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Let me start this off by stating that “Being on the first page of Google isn't a thing.” Generating leads is a thing.
When I build websites, I try to get to the website conversion discussion as fast as possible. I find it keeps my customers from looking at me some kind way, like I've sold them a busted website or something.
Let me explain.
Back in 2012, I first started building websites for customers. My original intent was just to build websites. But I noticed that at some point during most website builds I kept getting the same question. “How long before my site gets to the first page of Google?”
Nowadays, if I'm feeling playful, I ask “Why do you want to get to the first page of Google?”
I'll spare you the back and forth that usually follows, and cut to the chase. Being focused solely on getting to the first page of Google is missing the point. It's not the destination, it's just one of the steps along the way.
It's like focusing on making it to class for the final exam but neglecting to do any studying.
Everything you do online is a combination of purpose, process and tools. A website is a tool. SEO is a tool. When you're playing around online, it's usually a good idea to bring those two tools together. However, what I find happens more often than not is that clients focus more on just getting a website seen and totally whiff on what's supposed to happen next.
To use a baseball analogy, when it comes to online marketing, think of yourself as the pitcher. Think of your website as the catcher. You throw everything you can at your website in the way of traffic. You do a little SEO, a little social media, perhaps a little paid advertising.
Your website's job is to catch all of that traffic and then do something with it.
Unfortunately, it's very easy to build a website and forget to build in the stuff that does the catching.
In the online world that stuff is called conversion. If you do the best job of SEO the world has ever seen and get a thousand people a day to your website and every one of them looks around and then leaves, what have you accomplished?
Traffic is very important and there is a need to invest in the tools that help generate it, but traffic without conversion is an absolute waste of time.
Luckily, the internet isn't new anymore. There are quite a few best practices that you can put into play to increase your website conversion even if you don't increase the amount of traffic that your site gets.
Simplify Your Forms for Website Conversion
At some point in your conversion process, you're going to need people to hand over their contact information. Simple forms get more conversions than complex forms. Common sense right? That's one of those no-brainers we don't need to fund a university study to confirm. However, there have been studies and they found that removing a single field from your form could boost your website conversions by as much as 26%.
In a previous article we mentioned the difference between the needs of a company that primarily sells to businesses and one that is mostly consumer based. My recommendation? If at all possible, keep your online forms simple. Two lines max.
If you need more information, then by all means ask for it, but understand that the more effort you require of your website visitors, the more your conversion rates will suffer. You're not the only game in town and the alternatives are just a few clicks away. A good technique to help you figure out what's best would be to split test different forms and compare the results you get. Beats guessing.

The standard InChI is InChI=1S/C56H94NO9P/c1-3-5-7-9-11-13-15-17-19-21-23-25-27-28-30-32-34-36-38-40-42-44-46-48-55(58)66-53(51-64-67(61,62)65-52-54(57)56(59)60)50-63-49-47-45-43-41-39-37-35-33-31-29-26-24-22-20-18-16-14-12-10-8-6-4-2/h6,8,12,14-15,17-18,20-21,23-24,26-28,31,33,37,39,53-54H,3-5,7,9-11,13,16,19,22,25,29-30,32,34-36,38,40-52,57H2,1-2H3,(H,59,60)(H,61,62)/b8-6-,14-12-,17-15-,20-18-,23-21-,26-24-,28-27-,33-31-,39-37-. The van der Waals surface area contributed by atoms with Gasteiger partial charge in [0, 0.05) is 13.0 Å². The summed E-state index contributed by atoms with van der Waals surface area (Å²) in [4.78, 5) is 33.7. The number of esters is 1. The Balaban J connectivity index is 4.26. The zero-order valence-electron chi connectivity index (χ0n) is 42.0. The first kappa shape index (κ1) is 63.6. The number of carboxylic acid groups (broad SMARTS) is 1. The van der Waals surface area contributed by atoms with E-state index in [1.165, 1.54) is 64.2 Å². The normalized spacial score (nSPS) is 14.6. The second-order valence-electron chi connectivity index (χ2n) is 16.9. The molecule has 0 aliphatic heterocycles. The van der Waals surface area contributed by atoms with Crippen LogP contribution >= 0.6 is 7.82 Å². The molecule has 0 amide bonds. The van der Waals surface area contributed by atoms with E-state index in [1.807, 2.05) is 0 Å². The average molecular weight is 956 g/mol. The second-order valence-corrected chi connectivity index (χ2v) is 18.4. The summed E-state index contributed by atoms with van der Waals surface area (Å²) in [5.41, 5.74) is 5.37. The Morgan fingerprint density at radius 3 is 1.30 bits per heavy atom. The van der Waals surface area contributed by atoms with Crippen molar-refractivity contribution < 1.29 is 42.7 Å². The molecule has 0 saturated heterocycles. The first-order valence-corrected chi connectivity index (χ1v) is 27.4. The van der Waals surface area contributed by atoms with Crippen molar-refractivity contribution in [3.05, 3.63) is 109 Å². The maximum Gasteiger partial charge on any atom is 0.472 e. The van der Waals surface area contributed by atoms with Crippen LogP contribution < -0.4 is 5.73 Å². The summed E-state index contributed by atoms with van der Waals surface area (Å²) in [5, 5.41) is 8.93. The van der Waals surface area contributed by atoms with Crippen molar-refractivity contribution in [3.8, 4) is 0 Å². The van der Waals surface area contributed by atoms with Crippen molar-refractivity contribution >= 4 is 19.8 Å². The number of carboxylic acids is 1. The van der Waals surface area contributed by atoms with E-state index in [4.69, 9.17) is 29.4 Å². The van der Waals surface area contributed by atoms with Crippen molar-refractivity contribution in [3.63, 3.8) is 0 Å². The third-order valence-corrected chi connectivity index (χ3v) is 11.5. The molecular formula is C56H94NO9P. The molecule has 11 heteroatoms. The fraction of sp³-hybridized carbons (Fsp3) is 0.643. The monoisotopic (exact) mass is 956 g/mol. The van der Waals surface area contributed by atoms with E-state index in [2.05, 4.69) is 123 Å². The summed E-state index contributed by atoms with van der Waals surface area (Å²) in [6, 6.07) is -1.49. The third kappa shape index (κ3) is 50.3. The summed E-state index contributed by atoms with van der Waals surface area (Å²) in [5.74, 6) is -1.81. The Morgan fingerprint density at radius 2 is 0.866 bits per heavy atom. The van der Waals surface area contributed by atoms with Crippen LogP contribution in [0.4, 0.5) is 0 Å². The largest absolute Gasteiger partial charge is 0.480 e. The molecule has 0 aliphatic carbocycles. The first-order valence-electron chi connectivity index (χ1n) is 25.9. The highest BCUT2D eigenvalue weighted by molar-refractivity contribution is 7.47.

Add a Third-Party Signup Service
Some people really hate typing. Some hate it so much that it's a deal breaker when it comes to any sort of engagement on your website. A simple solution to this conundrum is to allow visitors to sign in to your site using a third party service like Apple, Facebook or Google.
There are two sides to this option so you'll have to decide if the Pros outweigh the Cons for your particular use case. On the pro side, a long time study by Janrain and Blue Research found that 77 percent of consumers favored social login as a means of authentication over more traditional online registration methods. However, as we've seen lately, different tech companies have different views when it comes to privacy.
With WordPress, adding social logins to your site is as simple as downloading a plugin from the Repository and installing it to your website.
Improve Your Call to Action
There’s nothing wrong with a simple call to action. Having a button that just says, “Sign Up” and “Subscribe” can probably get the job done. But how boring is that?
One easy way to increase your conversions is to spice up the calls to action on your site. Here are some suggestions and statistics:
- Turning your Call to Action from a link to a button can increase website conversion by 45%.
- Adding an arrow to direct people to your Call to Action can increase click rates by 26%.
- Using first-person wording (Schedule my free consultation) can increase conversions by as much as 90%.
- Putting your Call to Action below the fold (meaning on the part of the page that visitors can't see without scrolling) can also increase your website conversions.
One explanation for the last statistic is that people prefer to learn as much as they can about an offer before completing a form.
So does this mean that SEO doesn't matter? Should you focus on your website conversion rate and blow off trying to attract more traffic? Of course not. That would be silly.
Just remember it's a game of pitch and catch. You need both. Work on getting people to your website and then make sure you do something with them when they show up.
A healthy website is one that is always evolving and being optimized for better performance. Try some of the methods I’ve outlined here. You may find some goodness, there!